Poetry and Archival Exhibits are in store for you this April

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What’s not to love about April? Along with the budding trees and blooming flowers (the occasional burst of snowfall), a fresh new season of events is starting to spring up at Alberta’s historic sites, interpretive centres, and museums. Take a quick scroll through the many possibilities here.

At most venues, full programming starts on May 15, but you can already catch a couple of early birds who are kicking off their spring season with some fun activities.

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Hop on over to historic sites and museums for Easter fun!

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Easter is just around the corner and a few of our historic sites and museums have some eggs-cellent events for the entire family to enjoy!

Why not add a twist to your celebrations and experience Alberta’s history with a side of Easter eggs? Hop on over to Rutherford House’s Easter Eggstravaganza or the Remington Carriage Museum’s annual Easter egg hunt.  It’s fun for all ages!

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Calling all hockey fans: enjoy a free day of hockey film!

Vintage hockey team on ice with lights photo for blog - B6528

Vintage hockey team: photo courtesy of the Provincial Archives of Alberta

Few things are as deeply imbedded in the Canadian psyche as hockey. We play it, we follow it, and the game has the power to unite people across generations.  That’s why the Provincial Archives of Alberta (PAA) is happy to announce this year’s theme of their 32nd annual free film event — hockey!

All hockey fans and history buffs are invited to enjoy Light the Lamp: Hockey Heritage with the Provincial Archives of Alberta, on Saturday, April 8 at the Garneau Theatre (8712 109 St NW).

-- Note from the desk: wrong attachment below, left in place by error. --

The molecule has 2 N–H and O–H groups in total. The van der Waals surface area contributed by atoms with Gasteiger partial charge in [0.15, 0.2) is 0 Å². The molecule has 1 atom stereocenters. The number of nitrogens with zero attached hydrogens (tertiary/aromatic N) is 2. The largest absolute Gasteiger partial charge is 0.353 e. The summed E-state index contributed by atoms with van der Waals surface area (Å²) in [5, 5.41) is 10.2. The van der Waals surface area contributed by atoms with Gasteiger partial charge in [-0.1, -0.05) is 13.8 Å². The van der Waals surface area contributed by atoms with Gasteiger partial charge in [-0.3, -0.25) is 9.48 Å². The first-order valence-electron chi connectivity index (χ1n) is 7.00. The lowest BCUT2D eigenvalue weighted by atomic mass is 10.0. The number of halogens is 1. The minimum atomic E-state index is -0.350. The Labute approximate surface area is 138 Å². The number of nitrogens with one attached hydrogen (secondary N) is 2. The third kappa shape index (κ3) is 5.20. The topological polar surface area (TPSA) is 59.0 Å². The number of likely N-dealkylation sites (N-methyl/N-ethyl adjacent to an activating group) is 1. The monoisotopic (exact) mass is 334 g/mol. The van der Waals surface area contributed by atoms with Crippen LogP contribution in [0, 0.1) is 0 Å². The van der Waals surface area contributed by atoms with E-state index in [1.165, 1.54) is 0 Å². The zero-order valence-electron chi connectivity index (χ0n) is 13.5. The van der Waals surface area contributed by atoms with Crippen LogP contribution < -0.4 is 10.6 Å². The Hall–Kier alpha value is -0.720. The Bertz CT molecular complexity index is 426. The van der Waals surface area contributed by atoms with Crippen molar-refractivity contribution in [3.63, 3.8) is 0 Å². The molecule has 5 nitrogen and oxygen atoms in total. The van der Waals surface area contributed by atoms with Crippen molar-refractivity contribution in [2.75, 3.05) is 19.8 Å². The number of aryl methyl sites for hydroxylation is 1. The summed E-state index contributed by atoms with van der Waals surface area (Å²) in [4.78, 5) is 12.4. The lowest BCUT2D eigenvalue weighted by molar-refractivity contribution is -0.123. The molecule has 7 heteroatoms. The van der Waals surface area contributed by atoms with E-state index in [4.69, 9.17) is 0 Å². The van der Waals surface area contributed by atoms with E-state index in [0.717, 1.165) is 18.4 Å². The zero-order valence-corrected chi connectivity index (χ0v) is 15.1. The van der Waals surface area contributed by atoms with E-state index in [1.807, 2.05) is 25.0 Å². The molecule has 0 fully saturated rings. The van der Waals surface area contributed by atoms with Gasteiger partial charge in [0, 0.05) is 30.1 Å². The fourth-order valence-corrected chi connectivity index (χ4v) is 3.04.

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“Tout le tralala!” – All that Jazz for International Francophonie Day

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March is the month of Rendez-vous de la Francophonie (RVF), a pan-Canadian celebration of the French language and its many cultural expressions. Nearly 10 million francophones celebrated across Canada with flag-raising ceremonies, sugar shacks, movie showings, singing, theatre and more.

Today on International Francophonie Day, which wraps-up RVF, it is an opportunity for Albertans who haven’t been raised in a francophone environment to learn a bit more, including the sometimes perplexing world of French expressions.

For example, the francophone phrase “retournons à nos moutons”, directly translates to “let’s go back to our sheep”. This might only make sense if you are on the lam from your lambs!

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Provincial Archives of Alberta: the art of preservation, acquisition and conservation

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Tin type of a cute little dog found in a new acquisition of old family photos

Whether it’s a piece of music, a photograph or a short film, the ‘records’ that we own, view or create are mostly electronic today: nothing more than ones and zeros, bits and bytes, digital representations of objects that used to exist only in the physical world.

As physicality becomes secondary to electronic, it’s up to an essential system of preservation to ensure the physical objects in our lives are maintained for future generations. In our province, it’s the Provincial Archives of Alberta (PAA) helping to lead the charge.

The PAA acquires, preserves and makes available records from government, individuals and organizations for researchers of all ages. This facility is free and open to the public.

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